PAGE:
Kate Wilson explained some of the issues around undercover police in Ireland: “I found out in 2010 that my partner was an undercover officer and since then information has just kept coming out about the practices of undercover policing in the UK. We now know that since 1968 they have been running top secret political policing units, starting with the Metropolitan police in London but also other forces around the country. Activists have been finding information about those officers. The state hasn’t actually yet given us any information that has not be already found out by researchers and whistle-blowers getting that information to the public.

We already know that a large number of undercover officers were involved in the kind of long term intimate relationship that I had. Some of them even fathered children. We know that they were spying on the families of the victims of police violence. People who had been killed by the police or whose murders had not be properly investigated.

And we know that they were working with the Crown Prosecution Service and were responsible for a number of miscarriages of justice. Mark Kennedy alone, who was the man that I was involved with, is responsible for over 56 unsafe convictions. These were convictions that were overturned because of the role of undercover police in those cases. People were wrongfully convicted.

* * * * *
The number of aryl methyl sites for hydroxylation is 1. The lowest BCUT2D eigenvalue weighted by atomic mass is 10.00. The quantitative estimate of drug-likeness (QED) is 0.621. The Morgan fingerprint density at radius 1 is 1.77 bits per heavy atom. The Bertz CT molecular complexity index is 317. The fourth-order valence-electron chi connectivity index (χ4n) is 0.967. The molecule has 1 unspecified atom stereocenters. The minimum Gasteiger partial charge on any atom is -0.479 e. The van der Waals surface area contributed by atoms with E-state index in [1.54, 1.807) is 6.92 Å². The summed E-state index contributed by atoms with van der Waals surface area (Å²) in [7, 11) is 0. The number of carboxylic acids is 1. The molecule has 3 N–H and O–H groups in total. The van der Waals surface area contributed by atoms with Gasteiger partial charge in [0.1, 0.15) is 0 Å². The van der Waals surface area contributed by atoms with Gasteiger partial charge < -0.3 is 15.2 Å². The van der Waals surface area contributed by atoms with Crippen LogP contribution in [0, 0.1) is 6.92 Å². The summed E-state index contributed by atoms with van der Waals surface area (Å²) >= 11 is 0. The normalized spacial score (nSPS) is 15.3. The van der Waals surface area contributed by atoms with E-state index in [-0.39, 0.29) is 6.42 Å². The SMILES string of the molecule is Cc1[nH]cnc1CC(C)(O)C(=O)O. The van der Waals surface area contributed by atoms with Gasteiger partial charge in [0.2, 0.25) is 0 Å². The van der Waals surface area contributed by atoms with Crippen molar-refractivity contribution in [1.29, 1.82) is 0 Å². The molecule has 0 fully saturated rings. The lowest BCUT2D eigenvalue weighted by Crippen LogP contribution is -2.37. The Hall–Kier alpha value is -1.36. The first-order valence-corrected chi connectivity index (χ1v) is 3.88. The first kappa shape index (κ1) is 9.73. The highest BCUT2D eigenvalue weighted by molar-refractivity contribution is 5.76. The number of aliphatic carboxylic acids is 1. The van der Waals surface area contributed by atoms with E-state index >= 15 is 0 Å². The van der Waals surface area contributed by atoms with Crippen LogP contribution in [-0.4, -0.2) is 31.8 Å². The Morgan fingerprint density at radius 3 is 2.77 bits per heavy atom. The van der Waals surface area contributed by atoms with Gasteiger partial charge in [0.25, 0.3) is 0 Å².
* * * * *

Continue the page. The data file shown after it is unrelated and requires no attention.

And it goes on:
We are all here because our privacy and political rights were violated by these British police officers here in Ireland. We think its really important that people know these things happened in Ireland and affected Irish citizens as well.

There is currently no information and no investigation in Ireland. So we are here to talk about some of the things that happen here in Ireland. Yesterday the Metropolitan police issued a public apology to Sarah Hampton who is a woman who was deceived into a relationship with Mark Kennedy that started here in Ireland.”

Kim Bryan, spoke about how Mark Kennedy paid for and facilitated her educational group, Trapese, to visit Ireland before the G8 in 2005, encouraging the 200 people who attended the G8 protests in Scotland to do so. She said “I think it raises a very serious question because Mark Kennedy was essentially coercing, manipulating and manufacturing situations which meant Irish citizens then took part in things that were being manufactured by a British spy who was operating on Irish soil.”